If you read literary fiction, it boosts your emotional intelligence.
Although the genre of fiction in general didn’t improve emotional skills.
There is no strict distinction between literary and genre fiction. But we include in literary fiction, for instance, Lydia Davis, George Orwell, and Kazuo Ishiguro.
For instance, romances, or books by Rosamunde Pilcher, Tom Clancy, and Stephen King belong to genre fiction.
This was true even when accounting for demographic variables. These included age, gender, educational achievement, undergraduate major, and self-reported empathy.
Many parents made the mistake of giving love and approval to their children only when their children did something that they wanted them to do. A child who has grown up with this kind of conditional love tends to seek for unconditional approval from others all his or her life.
When the child becomes an adult, this need for approval from the parent is transferred to the workplace and onto the boss. The adult employee can then become preoccupied with the opinion of the boss. This preoccupation can lead to an obsession to perform to some undetermined high standard.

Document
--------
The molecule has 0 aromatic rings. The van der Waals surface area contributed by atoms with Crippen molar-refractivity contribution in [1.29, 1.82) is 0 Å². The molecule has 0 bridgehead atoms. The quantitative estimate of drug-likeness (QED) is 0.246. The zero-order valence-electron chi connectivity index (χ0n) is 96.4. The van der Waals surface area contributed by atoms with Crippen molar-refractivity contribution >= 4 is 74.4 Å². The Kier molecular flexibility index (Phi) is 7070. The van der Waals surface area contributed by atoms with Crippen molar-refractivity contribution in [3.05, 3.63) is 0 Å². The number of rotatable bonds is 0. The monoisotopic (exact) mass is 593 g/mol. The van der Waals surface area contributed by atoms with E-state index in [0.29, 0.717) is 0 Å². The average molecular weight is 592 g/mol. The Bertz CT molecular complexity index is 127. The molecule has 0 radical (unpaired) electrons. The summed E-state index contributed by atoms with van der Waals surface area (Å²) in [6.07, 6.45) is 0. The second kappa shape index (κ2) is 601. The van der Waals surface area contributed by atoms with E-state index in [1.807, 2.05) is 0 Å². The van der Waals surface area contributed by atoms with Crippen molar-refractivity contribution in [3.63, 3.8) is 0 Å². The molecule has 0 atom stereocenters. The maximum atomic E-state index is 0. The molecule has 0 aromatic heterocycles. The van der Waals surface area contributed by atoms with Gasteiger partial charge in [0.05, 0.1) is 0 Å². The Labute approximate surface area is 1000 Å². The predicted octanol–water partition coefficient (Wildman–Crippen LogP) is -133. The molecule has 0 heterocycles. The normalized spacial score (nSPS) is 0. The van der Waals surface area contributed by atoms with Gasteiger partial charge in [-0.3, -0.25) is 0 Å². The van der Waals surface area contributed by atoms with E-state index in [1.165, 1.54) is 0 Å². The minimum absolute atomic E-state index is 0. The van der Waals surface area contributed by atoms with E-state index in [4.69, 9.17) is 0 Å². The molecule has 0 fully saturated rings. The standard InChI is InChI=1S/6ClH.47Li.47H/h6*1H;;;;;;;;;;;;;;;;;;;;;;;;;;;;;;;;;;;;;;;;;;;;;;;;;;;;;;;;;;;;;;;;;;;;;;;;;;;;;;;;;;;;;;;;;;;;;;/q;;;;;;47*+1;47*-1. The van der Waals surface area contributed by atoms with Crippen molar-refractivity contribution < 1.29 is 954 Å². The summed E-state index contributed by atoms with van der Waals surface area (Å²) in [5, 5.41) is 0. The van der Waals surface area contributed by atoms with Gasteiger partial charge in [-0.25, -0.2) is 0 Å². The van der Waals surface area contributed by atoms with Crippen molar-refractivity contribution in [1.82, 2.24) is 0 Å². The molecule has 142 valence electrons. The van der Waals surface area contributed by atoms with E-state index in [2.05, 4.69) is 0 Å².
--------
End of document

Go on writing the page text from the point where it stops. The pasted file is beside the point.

Brian Tracy, “Attitude vs. Aptitude”, newsletter
on romantic/marital relationships, child development, research shows.
Adolescents who attend religious services with one or both of their parents are more likely to feel greater well-being while romantic partners who pray for their “significant others” experience greater relationship commitment, according to research.
“Results showed that among people who were more genetically predisposed toward social sensitivity (i.e., G/G genotype), Koreans had greater psychological well-being if they were more religious; however, European Americans with the G/G genotype had lower psychological well-being if they were more religious.”
The power of hugs only works when hugged by someone a person knows very well, whereas hugging a stranger can have the opposite effect.
For example “in an experiment with 63 recently unemployed professionals, those assigned to write about the thoughts and emotions surrounding their job loss were reemployed MORE QUICKLY than those who wrote about non- traumatic topics or who did not write at all.
Expressive writing appeared to influence individuals’ attitudes about their old jobs and about finding new employment rather than their motivation to seek employment.”
Besides, expressive writing can improve immune system and lung function, enhance relationships and social role functioning.
“The Writing Cure: How Expressive Writing Promotes Health and Emotional Well-Being” Crisis The Journal of Crisis Intervention and Suicide Prevention 23(3) · September 2002
“Expressive Writing and Coping with Job Loss” Stefanie P. Spera1, Eric D. Buhrfeind2 and James W. Pennebaker2 / Academy of Management Journal